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Genetic Determinism in GATTACA

Challenge the deceiving depiction of genetic determinism in GATTACA

By Jayde Martin

GATTACA portrays a dystopian society governed by scientific truths; however, its genetic science is more of fictive speculation. The only truth one can find in the film is that GATC are the initials used for the base proteins that code for DNA. In the world where Vincent (our protagonist conceived without the influence of genetic engineering) is raised, all genetically inherited conditions can be determined with a simple heel prick test at birth. This test, also known as Guthrie’s test (after its pioneer, an American microbiologist) has real-life medicinal basis; it is known to detect inherited diseases, such as phenylketonuria (PKU), MCADD, congenital hypothyroidism, sickle cell disorder (SCD) and cystic fibrosis (CF). However, GATTACA’s rendition of the Guthrie test is manipulated to be a catch-all conditions test, capable of finding all probable (and somewhat vague) genetic disorders and diseases; for Vincent, neurological conditions, manic depression and congenital conditions apparently occur at a likelihood of 60%, 80% and 99% respectively.

In reality, congenital and neurological conditions are far too vague to test for. Additionally, the likelihood percentage given (especially that of 99%) is ridiculously misleading; this is obvious through looking at the ways in which genetic scientists study inheritance. Genetic expression is extremely dependent on environmental factors. The politics of understanding the causation of some conditions, such as manic depression, mean physical susceptibility to the illness cannot be its sole consideration. A person who develops a genetically determined condition has both genetic predisposition through the defective alleles they possess and exposure to an environment that caters to its genetic expression. An array of tests to best account for multi-factors is required for this speculation of genetic science to hold any remote resemblance to actual post-natal diagnostic procedures.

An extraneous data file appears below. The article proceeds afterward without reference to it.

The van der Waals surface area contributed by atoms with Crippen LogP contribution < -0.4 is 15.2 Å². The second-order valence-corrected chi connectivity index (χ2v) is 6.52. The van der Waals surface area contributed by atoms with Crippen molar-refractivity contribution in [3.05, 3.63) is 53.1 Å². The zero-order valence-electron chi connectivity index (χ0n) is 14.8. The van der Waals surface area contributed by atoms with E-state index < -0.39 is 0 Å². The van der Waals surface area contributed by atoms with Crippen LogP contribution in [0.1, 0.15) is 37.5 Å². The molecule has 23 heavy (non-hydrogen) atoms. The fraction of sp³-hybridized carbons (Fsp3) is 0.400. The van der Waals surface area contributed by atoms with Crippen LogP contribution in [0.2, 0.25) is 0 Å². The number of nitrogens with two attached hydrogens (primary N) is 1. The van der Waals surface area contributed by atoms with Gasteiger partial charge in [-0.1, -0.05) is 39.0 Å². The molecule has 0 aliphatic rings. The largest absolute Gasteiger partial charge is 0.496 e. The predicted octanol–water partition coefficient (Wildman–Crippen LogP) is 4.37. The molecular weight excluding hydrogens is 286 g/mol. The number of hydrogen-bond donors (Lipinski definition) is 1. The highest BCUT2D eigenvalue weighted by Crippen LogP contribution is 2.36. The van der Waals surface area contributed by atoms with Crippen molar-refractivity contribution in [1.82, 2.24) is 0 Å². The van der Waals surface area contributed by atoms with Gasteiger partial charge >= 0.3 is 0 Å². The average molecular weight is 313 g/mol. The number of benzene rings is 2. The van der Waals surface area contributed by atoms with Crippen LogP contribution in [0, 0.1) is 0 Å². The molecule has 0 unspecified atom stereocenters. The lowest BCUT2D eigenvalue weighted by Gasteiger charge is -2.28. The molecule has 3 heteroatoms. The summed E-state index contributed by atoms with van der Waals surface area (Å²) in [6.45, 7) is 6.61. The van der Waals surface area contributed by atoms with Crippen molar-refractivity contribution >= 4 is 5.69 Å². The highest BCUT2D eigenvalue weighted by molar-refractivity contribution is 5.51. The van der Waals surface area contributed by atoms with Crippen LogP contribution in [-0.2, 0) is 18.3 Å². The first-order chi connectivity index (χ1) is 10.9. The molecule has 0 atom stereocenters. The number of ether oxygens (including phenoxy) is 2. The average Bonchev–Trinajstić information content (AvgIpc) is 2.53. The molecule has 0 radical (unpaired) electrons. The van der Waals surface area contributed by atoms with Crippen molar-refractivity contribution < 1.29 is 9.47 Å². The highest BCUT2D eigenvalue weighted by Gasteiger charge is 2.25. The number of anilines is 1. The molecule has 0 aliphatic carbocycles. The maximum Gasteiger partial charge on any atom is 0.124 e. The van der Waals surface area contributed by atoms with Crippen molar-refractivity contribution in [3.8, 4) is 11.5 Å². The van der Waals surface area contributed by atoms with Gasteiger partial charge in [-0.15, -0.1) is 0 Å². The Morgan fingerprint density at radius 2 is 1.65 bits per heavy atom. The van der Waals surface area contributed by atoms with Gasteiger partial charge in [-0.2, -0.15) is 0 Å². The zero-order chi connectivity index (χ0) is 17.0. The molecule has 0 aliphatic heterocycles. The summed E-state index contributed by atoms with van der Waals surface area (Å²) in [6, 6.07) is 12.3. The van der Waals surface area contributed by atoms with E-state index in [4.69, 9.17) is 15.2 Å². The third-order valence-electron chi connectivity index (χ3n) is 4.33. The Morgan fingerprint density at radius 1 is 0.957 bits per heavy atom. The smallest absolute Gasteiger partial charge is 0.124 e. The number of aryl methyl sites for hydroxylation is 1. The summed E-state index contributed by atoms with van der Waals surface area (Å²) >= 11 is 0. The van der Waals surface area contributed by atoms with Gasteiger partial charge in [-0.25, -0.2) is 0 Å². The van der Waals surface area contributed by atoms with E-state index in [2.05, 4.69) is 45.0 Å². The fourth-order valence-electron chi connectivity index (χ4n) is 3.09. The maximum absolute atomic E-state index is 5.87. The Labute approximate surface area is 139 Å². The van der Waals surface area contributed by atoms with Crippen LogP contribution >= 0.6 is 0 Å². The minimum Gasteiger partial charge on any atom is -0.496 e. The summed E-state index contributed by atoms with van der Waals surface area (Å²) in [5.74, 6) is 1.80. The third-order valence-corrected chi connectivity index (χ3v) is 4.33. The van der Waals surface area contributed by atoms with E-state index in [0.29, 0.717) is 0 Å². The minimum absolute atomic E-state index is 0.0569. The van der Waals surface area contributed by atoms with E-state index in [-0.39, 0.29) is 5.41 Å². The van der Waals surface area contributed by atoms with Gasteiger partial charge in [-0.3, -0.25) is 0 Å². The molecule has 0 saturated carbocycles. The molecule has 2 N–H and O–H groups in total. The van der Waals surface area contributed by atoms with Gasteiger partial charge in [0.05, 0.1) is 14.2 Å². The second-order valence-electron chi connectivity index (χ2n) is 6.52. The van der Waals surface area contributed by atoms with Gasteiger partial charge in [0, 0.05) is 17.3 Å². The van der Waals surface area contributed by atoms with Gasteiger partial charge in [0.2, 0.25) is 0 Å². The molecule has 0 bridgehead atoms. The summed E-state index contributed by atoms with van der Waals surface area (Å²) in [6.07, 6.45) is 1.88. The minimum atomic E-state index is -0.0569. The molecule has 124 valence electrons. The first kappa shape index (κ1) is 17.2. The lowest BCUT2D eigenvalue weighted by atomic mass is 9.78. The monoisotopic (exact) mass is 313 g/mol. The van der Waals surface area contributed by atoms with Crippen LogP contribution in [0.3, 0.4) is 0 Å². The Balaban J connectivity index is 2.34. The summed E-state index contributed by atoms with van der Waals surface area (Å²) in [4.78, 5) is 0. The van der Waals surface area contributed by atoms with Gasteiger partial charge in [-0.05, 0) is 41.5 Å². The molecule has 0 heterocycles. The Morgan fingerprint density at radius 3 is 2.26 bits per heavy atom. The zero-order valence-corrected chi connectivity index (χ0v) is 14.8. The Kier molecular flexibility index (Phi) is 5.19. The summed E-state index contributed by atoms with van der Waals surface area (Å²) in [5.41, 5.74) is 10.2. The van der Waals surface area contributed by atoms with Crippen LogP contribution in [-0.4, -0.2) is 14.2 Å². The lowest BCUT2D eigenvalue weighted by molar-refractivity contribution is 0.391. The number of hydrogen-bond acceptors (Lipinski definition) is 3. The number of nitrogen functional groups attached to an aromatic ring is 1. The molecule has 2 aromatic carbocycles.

The fundamental construct of the society within GATTACA relies heavily on what two science philosophers, Resnik and Vorhaus, have debunked as falsely assumed “strong genetic determinism”. This is the belief that genetic science can predict the expression of genes within a person to 95% or above. When Vincent’s parents create their second child through the intervention of their local geneticist, the geneticist describes the “removal” of any probabilities of obesity and other apparent genetic conditions the child is likely to have. This would assume that such probability is high enough to warrant the interference of an engineer – something that genetic science cannot currently do, and most likely due to the nature of genetic inheritance, will not be able to predict.

On the basis of science fiction, should we let this representation of genetic science slide? I would argue that no, we should not. Unlike string theory in Rick and Morty or time travel in Dr. Who, genetic science is used as a therapy to help disabled people. It touches the very life experiences and identities of individuals, and possibly creates misconceptions around gene therapy treatments that could ease serious illnesses. Therefore, critical analysis on the genetic science in GATTACA should rule it out as irresponsibly fictitious. It communicates bad science to a wider audience; one that may not be specifically trained within genetics to fully understand the potential of post-natal gene therapy.

GATTACA does, however, pick up on the eugenics ethics currently underpinning the practices of genetic counselling for those carrying affected alleles and the selective abortion of possibly disabled children. These issues have resulted in what is termed as “designer babies”. GATTACA is a good example for the worst case scenario if such an “art” of discrimination were made a science, although the portrayal of its medical diagnostics has questionable real-life implications with regards to the representation of medical treatments for genetically disabled people.

From Issue 15

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